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Two schools of thought exist on this question. Parents belonging to the old school of thought feel that children should not be spoken about money, spending etc as they do not want their children to feel that money is scarce. Sometimes, parents often feel that this is not an important enough subject to spend time on and tend to ignore it.

The new school of thought believes that children should be spoken & taught about money. We advocate the same school of thought. Parents must proactively discuss about money with children, both formally & informally.

Children learn about money from an early age through observations & other actions. For eg: if parents are discussing the idea of buying a television and how they need to put together a certain amount of money for the same, the child will register involuntarily that unlimited money is not available. To augment this involuntary learning, parents can plan learning activities in the day-to-day life of children. For eg: be wise when giving gifts to your child. No matter how wealthy you may be; exercise restraint is fulfilling all desires of your child. Probably, link gifts to an occasion- birthday; holiday, academic or sports excellence. This will make the child not only appreciate the gifts they receives but also make them understand the value of money.

The concept of moderation & discipline can be taught in ways more than one. For eg: if the child is going to hostel, parents should sit down and make the list of clothes, shoes, books etc that are needed for the child. The child must be made aware that the list is finite and cannot increase based on impulsive likes in the stores. Once key decisions are taken, children should be given the flexibility of choosing from the variety available.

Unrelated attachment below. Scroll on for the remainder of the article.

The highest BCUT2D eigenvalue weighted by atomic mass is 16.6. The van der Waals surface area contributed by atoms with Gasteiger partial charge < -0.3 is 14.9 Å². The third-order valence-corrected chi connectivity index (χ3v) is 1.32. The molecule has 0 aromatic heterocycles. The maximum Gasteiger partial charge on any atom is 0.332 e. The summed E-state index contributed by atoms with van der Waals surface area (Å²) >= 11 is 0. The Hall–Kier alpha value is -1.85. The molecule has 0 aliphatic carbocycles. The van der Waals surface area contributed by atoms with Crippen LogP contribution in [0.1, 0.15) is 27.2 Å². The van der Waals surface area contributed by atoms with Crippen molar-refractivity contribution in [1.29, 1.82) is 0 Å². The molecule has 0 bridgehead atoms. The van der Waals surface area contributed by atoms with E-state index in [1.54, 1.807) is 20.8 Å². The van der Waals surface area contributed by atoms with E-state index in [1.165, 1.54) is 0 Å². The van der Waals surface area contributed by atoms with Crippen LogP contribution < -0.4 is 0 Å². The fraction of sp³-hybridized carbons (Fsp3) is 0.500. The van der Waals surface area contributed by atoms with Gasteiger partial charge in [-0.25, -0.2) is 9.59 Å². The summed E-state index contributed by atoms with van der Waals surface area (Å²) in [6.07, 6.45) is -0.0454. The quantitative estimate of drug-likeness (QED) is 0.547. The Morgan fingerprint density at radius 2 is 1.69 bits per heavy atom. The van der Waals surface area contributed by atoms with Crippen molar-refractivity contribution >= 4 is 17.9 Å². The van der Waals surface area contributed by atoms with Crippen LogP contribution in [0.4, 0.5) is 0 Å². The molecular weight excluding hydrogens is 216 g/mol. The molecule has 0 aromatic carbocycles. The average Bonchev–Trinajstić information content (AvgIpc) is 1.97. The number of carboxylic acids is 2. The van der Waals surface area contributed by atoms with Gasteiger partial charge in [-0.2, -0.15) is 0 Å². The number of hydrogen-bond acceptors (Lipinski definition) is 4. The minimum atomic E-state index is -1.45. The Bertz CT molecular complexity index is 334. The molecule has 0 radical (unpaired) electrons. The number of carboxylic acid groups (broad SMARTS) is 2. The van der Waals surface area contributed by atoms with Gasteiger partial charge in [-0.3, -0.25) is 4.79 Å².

Parents tend to formally discuss money with children when the child grows big enough to demand pocket money. When parents talk to children about money, they need to think like the child. When parents are explaining why a certain amount of pocket money will be given to the child, they also need to explain to him/her why the amount cannot be higher/ lower. And this needs to be explained in a way that fits the child's life stage. For eg: if your 7 year old son desires a monthly pocket money of Rs. 500 while you believe that the amount should be Rs.200, then you need to logically & patiently explain why he should spend only Rs.200. It is important to learn to say 'no' to the child yet not impose ones views unilaterally.

Most often, our understanding of money is linked to what we were taught as children, our family values, beliefs & experiences. And hence when we talk about money to our children, we in a way transfer our values & belief systems to them. For eg: if we have been taught that we must save 25% of the total income, we instill the same discipline in our kids when we give them pocket money, however small the amount may be!

Teaching children about money has manifold repercussions:

When parents openly talk about money, they encourage children to be honest and openly discuss money issues. Once children start getting pocket money, and they are aware that they can discuss monetary issues with parents, they are more likely to open express their monetary problems and seek help.
A sense of discipline is instilled in children when they hear about the importance of money and the hard-work that goes into earning money. They are more discerning in spending their own fixed' pocket money' or even asking parents for extra money.
When children understand the value of money and are regularly given a certain amount as 'pocket money', it helps instill a sense of financial independence in the child.
Over a period of financial independence, children understand the concept of regular & planned saving. For e.g. given that they have a fixed amount of money every month, they will need to save a certain amount regularly in case they want to buy a gift for someone.
Talking about money helps them understand the various aspects of money. Children tend to understand how it is important to buy gifts for their loved ones using money but those gifts cannot substitute display of love through actions & words.
Parents who teach their children about money- management skills from an early age help them become financially responsible adults with a strong set of family values & beliefs and decision making capabilities.

Actually, we are asking a wrong question! We should ask ourselves ‘ when is it the right time to introduce children to money?’